DEANE: I don't know if it was that was so much. I think Gérard's personality maybe played into it somewhat. He's such an uncompromising figure as an actor. He didn't like compromise as a director, and he just really liked pushing the boundaries and pushing people's buttons.
He is a real rebel, and his films are about that. From everyone I've talked to who knew him, he liked to cause trouble. He really was dissatisfied with a lot of aspects of society, and he had his own kind of morality in a way. I think he probably upset a lot of people at the time and was not the easiest person, necessarily, to work with.
I think he also falls into a strange generation; the post-New Wave. I think we see that with [Jean] Eustache, [Maurice] Pialat, and Blain. I think the three of them work very interestingly together. Actually, the Austrian Film Museum did a series with the three filmmakers, focusing on all three, and I think there's this interesting link, in a way, between the French New Wave, and the following generations. But it's funny, because those three filmmakers are probably the least well-known. Pialat finally has received the attention he deserves, but they were all these very kind of uncompromising, difficult characters.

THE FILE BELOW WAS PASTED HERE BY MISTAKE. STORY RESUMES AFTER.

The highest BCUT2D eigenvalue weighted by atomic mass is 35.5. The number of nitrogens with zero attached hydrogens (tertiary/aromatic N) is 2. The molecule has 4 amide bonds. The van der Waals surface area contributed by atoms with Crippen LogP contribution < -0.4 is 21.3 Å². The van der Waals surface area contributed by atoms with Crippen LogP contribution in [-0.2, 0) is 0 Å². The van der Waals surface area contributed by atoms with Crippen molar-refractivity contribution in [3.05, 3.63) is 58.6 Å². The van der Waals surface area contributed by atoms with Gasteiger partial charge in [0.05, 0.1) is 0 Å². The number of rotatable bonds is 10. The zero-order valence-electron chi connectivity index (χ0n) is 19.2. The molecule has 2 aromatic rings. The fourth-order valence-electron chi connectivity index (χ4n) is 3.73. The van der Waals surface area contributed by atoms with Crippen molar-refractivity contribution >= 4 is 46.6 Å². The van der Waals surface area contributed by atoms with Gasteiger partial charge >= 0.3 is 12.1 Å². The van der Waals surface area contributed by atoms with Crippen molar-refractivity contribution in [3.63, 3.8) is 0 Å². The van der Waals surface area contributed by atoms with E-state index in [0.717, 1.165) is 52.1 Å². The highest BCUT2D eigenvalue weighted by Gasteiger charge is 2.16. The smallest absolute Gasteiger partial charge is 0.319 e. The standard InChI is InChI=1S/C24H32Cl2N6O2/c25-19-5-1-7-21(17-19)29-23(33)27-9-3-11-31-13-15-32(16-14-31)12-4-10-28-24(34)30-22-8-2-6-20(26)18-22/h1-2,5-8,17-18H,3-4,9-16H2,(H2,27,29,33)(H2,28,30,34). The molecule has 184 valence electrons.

The interesting thing about Blain though, is that he actually is a product of the French New Wave in a weird way. That's how he got his start. He became famous as an actor in the French New Wave films. He knew Godard, Truffaut and he worked with all of these people.
But he did make films very differently. He didn't make New Wave films, and if anything, the films he makes are probably closer to Bresson, who always kind of had his own way of making films too. 
I think those were some major factors in why he's not as well known, because we've seen the same with Pialat. Pialat's a genius, as well, and only recently Pialat has been discovered. And Eustache didn't make that many films, either. Of course, he made two masterpiece feature films, and a bunch of shorts, but, yeah—you wonder why these filmmakers didn't make more.
NOTEBOOK: I think with Pialat and if you want to count Luc Moullet, the comparison's interesting, too, because all three of these people, they intermittently put themselves in their own films, as well. You'd think that it would almost make them more recognizable, the fact that they're presences within their own films.